Aggressive hydration can prevent contrast-induced acute kidney injury (CI-AKI) in patients with ST-elevation myocardial infarction (STEMI) undergoing primary percutaneous coronary intervention (pPCI), according to a randomized controlled study. The study was carried out at 15 teaching hospitals and involved 560 adult patients who were randomly assigned to either aggressive hydration or general hydration treatment.
The aggressive hydration group received a loading dose of normal saline before the procedure, followed by hydration performed for 4 hours under left ventricular end-diastolic pressure guidance and additional hydration until 24 hours after pPCI. The general hydration group received a lower volume of saline over a longer period of time. The primary endpoint of the study was CI-AKI, defined as a >25% or 0.5 mg/dL increase in serum creatinine from baseline during the first 48–72 hours after primary angioplasty.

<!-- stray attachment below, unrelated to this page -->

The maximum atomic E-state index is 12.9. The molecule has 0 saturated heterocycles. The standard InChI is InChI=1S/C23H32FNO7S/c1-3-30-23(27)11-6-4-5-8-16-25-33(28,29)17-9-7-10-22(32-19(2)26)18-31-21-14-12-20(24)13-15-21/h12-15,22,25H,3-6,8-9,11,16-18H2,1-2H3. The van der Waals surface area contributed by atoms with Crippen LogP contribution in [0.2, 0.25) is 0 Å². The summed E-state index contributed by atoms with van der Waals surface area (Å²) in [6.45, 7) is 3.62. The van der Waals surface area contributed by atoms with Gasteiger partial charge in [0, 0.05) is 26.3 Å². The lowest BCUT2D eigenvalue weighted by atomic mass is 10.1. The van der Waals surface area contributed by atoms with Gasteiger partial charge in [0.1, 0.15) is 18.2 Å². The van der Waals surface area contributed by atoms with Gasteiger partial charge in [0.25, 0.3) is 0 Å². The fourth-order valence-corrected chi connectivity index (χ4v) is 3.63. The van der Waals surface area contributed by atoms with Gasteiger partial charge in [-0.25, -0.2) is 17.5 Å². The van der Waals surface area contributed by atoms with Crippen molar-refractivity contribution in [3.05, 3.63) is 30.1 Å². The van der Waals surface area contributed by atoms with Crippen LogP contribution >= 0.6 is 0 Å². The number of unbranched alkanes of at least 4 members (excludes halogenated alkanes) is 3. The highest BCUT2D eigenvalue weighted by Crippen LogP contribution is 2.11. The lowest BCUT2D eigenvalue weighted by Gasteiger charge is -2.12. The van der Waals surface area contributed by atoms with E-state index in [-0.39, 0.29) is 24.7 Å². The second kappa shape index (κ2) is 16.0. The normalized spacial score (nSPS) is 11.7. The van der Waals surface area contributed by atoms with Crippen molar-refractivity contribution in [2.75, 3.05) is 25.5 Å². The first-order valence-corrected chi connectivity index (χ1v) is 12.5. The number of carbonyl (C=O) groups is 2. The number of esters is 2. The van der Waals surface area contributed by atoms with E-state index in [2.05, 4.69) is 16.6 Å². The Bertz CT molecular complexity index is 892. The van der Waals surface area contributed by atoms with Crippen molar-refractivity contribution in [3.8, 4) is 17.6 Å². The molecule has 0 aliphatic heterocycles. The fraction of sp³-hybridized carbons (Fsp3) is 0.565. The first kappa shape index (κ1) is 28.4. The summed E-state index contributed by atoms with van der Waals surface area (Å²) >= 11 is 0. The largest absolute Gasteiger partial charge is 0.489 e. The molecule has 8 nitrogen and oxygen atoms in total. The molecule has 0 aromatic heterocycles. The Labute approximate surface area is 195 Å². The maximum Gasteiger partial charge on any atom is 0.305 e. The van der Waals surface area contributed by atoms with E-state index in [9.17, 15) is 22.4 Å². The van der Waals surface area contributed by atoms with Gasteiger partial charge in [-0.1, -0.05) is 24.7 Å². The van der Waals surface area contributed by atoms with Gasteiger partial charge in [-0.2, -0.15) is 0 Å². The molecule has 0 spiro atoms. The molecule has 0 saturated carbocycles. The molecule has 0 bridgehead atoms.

The results of the study showed that CI-AKI occurred less frequently in the aggressive hydration group than in the general hydration group (21.8% vs 31.1%). Acute heart failure did not significantly differ between the two groups. The study concluded that peri-operative aggressive hydration seems to be safe and effective in preventing CI-AKI among patients with STEMI undergoing pPCI.
Contrast-induced acute kidney injury is a common complication of pPCI that occurs when contrast agents used during the procedure damage the kidneys. CI-AKI can lead to longer hospital stays, increased healthcare costs, and even death. Patients with STEMI are at increased risk of CI-AKI due to the use of contrast agents during pPCI. Therefore, strategies to prevent CI-AKI are crucial for improving outcomes in this patient population.